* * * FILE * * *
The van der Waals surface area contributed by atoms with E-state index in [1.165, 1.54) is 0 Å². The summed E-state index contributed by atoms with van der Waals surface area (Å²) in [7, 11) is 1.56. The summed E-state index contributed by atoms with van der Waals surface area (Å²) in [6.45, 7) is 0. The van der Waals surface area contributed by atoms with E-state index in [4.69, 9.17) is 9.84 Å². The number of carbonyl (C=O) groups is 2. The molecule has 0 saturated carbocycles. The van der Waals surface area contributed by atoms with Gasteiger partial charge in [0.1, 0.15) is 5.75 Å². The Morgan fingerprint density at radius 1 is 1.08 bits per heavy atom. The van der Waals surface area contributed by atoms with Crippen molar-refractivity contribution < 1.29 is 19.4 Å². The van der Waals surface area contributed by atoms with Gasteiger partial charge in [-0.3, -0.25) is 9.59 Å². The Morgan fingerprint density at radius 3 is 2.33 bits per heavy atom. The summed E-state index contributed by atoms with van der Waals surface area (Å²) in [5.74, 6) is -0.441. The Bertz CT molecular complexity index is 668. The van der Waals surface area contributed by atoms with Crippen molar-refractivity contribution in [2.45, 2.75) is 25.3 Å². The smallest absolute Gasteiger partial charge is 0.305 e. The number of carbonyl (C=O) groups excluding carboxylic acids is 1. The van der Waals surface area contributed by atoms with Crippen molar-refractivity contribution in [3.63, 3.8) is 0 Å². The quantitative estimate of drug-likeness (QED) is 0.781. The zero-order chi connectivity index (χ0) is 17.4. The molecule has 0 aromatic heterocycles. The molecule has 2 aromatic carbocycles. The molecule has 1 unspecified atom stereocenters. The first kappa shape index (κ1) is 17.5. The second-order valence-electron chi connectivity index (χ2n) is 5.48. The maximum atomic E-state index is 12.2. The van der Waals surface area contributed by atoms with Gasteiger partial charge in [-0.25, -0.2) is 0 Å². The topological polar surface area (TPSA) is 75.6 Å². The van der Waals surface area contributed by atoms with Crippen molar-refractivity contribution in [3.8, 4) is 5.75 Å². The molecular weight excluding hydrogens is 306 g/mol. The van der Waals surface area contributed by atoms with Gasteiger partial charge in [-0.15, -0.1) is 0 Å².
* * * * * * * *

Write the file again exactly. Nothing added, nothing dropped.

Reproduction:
The van der Waals surface area contributed by atoms with E-state index in [1.165, 1.54) is 0 Å². The summed E-state index contributed by atoms with van der Waals surface area (Å²) in [7, 11) is 1.56. The summed E-state index contributed by atoms with van der Waals surface area (Å²) in [6.45, 7) is 0. The van der Waals surface area contributed by atoms with E-state index in [4.69, 9.17) is 9.84 Å². The number of carbonyl (C=O) groups is 2. The molecule has 0 saturated carbocycles. The van der Waals surface area contributed by atoms with Gasteiger partial charge in [0.1, 0.15) is 5.75 Å². The Morgan fingerprint density at radius 1 is 1.08 bits per heavy atom. The van der Waals surface area contributed by atoms with Crippen molar-refractivity contribution < 1.29 is 19.4 Å². The van der Waals surface area contributed by atoms with Gasteiger partial charge in [-0.3, -0.25) is 9.59 Å². The Morgan fingerprint density at radius 3 is 2.33 bits per heavy atom. The summed E-state index contributed by atoms with van der Waals surface area (Å²) in [5.74, 6) is -0.441. The Bertz CT molecular complexity index is 668. The van der Waals surface area contributed by atoms with Crippen molar-refractivity contribution in [2.45, 2.75) is 25.3 Å². The smallest absolute Gasteiger partial charge is 0.305 e. The number of carbonyl (C=O) groups excluding carboxylic acids is 1. The van der Waals surface area contributed by atoms with Crippen molar-refractivity contribution in [3.63, 3.8) is 0 Å². The quantitative estimate of drug-likeness (QED) is 0.781. The zero-order chi connectivity index (χ0) is 17.4. The molecule has 0 aromatic heterocycles. The molecule has 2 aromatic carbocycles. The molecule has 1 unspecified atom stereocenters. The first kappa shape index (κ1) is 17.5. The second-order valence-electron chi connectivity index (χ2n) is 5.48. The maximum atomic E-state index is 12.2. The van der Waals surface area contributed by atoms with Gasteiger partial charge in [-0.25, -0.2) is 0 Å². The topological polar surface area (TPSA) is 75.6 Å². The van der Waals surface area contributed by atoms with Crippen molar-refractivity contribution in [3.8, 4) is 5.75 Å². The molecular weight excluding hydrogens is 306 g/mol. The van der Waals surface area contributed by atoms with Gasteiger partial charge in [-0.15, -0.1) is 0 Å².